Baker Street Greenock East Industrial Area
Inverclyde Council commissioned a study of the Baker Street Greenock area aimed at gaining a detailed understanding of the role and function of this business area and carrying out an assessment of its potential as a sustainable employment location for Greenock and Inverclyde. The proposals for the area will be likely to include a construction industry cluster, an environmental strategy for Baker Street itself, improved pedestrian accessibility and employment and training links with adjoining Social Inclusion Partnership Areas. Lead consultants were Roger Tym and Partners.
Baker Street – Drumfrochar Road Realignment: Comment has already been made on the environmental and urban design implications of this proposed realignment. If these works proceed in accordance with the current design layout, care must be taken to ensure that this does not result in more unsightly areas, particularly in Area 3, becoming visible from this major route.
It is suggested that the environmental improvements throughout this corridor should attempt to retain existing walls and barriers and avoid creating new views into unsightly areas. Extensive tree planting should be carried out behind these walls so that at some time in the future, it might be possible to create a more mature and rich environment using trees and vegetation which are already established. It is also suggested that the new road alignment should be accompanied by a redefinition of adjacent ownership boundaries to minimise odd areas of grass, trees and landscaping. Efforts should also be made to define these new boundaries with quality materials and walling rather than cheap or inappropriate fencing and municipal landscaping which may take many years to mature.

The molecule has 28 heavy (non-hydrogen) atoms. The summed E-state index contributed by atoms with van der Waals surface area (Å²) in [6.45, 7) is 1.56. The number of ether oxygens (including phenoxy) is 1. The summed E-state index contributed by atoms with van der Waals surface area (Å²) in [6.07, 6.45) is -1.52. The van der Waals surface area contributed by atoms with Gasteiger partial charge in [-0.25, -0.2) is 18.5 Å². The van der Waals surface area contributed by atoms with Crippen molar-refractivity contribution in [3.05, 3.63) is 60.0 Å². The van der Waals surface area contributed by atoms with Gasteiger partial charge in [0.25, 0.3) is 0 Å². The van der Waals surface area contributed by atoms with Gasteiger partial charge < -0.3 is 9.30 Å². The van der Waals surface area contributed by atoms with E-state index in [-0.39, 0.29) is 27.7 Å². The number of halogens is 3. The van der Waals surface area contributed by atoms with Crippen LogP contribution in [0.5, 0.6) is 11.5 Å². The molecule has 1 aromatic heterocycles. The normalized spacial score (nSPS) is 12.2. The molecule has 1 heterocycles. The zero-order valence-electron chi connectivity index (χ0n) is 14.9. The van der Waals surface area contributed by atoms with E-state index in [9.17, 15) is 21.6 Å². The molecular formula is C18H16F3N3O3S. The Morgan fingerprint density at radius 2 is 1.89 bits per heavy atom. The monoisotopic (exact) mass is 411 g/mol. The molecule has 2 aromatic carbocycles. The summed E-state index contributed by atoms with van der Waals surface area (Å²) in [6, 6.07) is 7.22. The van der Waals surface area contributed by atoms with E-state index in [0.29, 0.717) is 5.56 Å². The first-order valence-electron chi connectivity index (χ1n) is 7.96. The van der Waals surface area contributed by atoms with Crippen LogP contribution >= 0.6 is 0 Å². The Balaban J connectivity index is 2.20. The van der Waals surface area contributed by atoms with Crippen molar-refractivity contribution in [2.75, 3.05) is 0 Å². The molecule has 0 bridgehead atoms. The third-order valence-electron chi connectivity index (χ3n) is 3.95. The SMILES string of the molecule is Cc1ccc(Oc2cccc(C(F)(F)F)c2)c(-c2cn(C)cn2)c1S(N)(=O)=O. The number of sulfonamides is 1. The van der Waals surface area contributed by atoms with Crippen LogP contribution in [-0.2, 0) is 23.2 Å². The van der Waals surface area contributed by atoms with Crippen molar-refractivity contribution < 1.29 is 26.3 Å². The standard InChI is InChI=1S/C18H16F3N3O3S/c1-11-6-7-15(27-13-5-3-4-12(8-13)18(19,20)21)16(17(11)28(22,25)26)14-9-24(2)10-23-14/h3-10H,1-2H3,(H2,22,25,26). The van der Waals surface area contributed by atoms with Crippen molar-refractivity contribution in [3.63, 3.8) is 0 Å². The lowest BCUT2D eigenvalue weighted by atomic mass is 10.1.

This proposed treatment should also apply to the entrance to the study area at the Regent Street/Baker Street roundabout where the walls or buildings would give a more appropriate character than landscaping.
Brimac Works: Measures require to be taken to eliminate or mitigate the noxious odour emanating from these premises, particularly as they may represent a disincentive to new development in the vicinity, especially in Area 2 to the east of the works.
Water courses: The remains of the Greenock Cut sluices and other water courses throughout the study area represent potential high amenity assets which new development might key into to create quality features with historic significance or benefit to wildlife habitats. However they do require immediate attention in the form of a major clean-up programme combined with management and enforcement to prevent further tipping.
Retaining Walls / Changes in Level: Throughout the study area there are numerous walls marking substantial changes in level between potential development platforms or existing premises. Many of these are stone or high quality brickwork which should be retained wherever appropriate or practicable. These features are of a much higher quality than would be built today and can form the basis of new prestige environments, particularly in Area 2 and parts of Area 2.